Is it possible to be evil, but still PC? Can the hero be the hero, but seen as weaker than everyone else around? Heroes and villains can both be inspirational examples for an audience as they overcome the adversities brought onto them by their own bodies. Finding the strength to do so brings with it the label of having strong character, which is a trait good main characters are supposed to have.
Despite a severed spine, crushed bones and heart damage topping their lists, Bruce Wayne and Tony Stark refused to accept being disabled. Both Batman and Iron Man have been able to continue their harrowing careers, not just through judicious application of their wealth and advanced medical technology but through determination in the face of otherwise debilitating injuries. Likewise, Captain Hook and Long John Silver never let their respective amputations get in the way of their respective ambitions. Barbara Gordon had to stop being Batgirl when the Joker put her into a wheelchair, but she gained an even greater level of fan loyalty as she became the unique, behind-the-scenes hero support known as Oracle. As Oracle, the dedicated researcher found new purpose for herself by providing information to other superheroes through the internet.
Anakin Skywalker grew to impress his fellow Jedi with his skills, but could only go so far as a whiny orphan. It wasn't until he became Darth Vader--asthmatic, quadriplegic, killer cyborg--that he became truly daunting and made people run for cover. When was the last time you saw a kid with an inhaler and prosthetic legs bully anybody? Never, that's when. Vader took it and ran...well, walked menacingly with it. Was that a handicapped placard on that Super Star Destroyer? No, but you go ahead and park where you like, your lordship sir.
Before he joined the X-Men, the mutant creative genius known as Forge lost a hand and half of a leg. No, he wasn't thrilled about it, but he used his mutant gift to cobble together his own replacement parts and went on to build all sorts of nifty sci-fi toys for the government.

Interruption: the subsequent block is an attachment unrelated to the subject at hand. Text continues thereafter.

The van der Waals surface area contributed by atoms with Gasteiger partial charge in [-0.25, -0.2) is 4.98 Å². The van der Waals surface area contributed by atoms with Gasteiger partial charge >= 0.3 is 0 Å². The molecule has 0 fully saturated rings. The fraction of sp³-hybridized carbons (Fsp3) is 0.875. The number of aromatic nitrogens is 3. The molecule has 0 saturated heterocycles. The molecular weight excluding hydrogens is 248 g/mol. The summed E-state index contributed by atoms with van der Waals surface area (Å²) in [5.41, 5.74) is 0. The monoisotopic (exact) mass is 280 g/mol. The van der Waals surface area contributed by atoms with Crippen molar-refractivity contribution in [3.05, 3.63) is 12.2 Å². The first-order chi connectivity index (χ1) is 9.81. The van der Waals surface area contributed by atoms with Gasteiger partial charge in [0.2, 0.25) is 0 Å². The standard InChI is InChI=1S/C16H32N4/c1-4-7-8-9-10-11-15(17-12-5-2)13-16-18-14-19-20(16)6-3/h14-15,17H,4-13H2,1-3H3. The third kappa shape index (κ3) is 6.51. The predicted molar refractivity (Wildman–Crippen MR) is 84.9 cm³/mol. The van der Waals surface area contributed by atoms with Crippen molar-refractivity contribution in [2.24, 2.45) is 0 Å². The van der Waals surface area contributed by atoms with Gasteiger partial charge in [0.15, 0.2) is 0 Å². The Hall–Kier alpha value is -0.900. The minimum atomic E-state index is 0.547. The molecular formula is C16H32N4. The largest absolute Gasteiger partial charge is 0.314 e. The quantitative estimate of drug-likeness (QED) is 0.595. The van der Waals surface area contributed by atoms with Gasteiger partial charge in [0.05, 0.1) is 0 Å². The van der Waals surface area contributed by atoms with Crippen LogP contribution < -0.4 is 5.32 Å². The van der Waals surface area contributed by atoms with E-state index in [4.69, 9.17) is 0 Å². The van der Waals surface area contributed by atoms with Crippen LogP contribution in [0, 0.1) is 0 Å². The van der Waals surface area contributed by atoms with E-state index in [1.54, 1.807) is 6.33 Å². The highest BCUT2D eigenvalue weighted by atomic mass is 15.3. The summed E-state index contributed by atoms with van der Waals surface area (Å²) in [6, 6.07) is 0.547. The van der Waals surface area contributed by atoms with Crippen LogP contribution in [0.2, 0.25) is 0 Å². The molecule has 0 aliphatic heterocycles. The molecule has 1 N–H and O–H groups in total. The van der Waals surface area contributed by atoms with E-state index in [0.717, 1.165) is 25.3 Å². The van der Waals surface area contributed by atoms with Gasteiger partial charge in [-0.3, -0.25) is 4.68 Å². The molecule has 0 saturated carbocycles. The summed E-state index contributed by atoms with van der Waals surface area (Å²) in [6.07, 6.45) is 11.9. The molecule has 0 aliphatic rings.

Professor Xavier may have been zipping about in his wheelchair for years before Oracle but he's not the only one. Niles Caulder, "The Chief" to the Doom Patrol, has been so attached to his wheels that he only wanted to collect "oddballs" (aka "freaks") to work for him. Not content to just find them, maybe he didn't want to have to grapple with accessibility issues, this mastermind engineered schemes that even Samuel Jackson's Mr. Glass didn't approach in order to create recruits for his team. From the comfy seat of his own wheelchair, The Chief ultimately went so far as to even perform the harvesting of a living brain (landmark surgery from our POV) following the "accident" that destroyed the body of Cliff Steel and installing it into a shiny new life support system: an advanced, humanoid robot body that has protected his brain through probably as many body replacements as Iron Man has suits of armor. Still, his brain has been his greatest obstacle: understandably depressed over his total body amputation, Robotman has been known to sit inert for long periods of time.
Just as Robotman has had years of artifically extended life as one of comicdoms favorite brain-in-a-box characters, one of the Doom patrol's perennial foes has been The Brain, who really is just a genius brain-in-a-box. His only custom features are life support and communications. His main henchman, an intelligent gorilla, even has to lug his boss around, so I guess that just proves how rare a cool body like Robotman's really is. Look at all the trouble OCP had duplicating the success of the original Robocop.
Other selectively modified cyborgs have sported as little as an artificial eye up to half their bodies. Most commonly among them has seemed to be the need to deal with the attendant emotional issues of anger and loss. Unique among them, Cyborg of the Teen Titans chose to spend some of his spare time mentoring amputee children. Most others, like the lesser-known Secret Six (whose team name would explain their lack of fame) and the more famous Robocop, Steve Austin, Jamie Sommers and a few other bionic part recipients who joined their small-screen exploits (among them a young Sandra Bullock in their final movie) ignored their emotional issues rather than working through them and threw themselves headlong into the dangerous work that they were rebuilt to do for as long as they had audiences.
Steve and Jamie continued television work, while the others went on to other endeavors.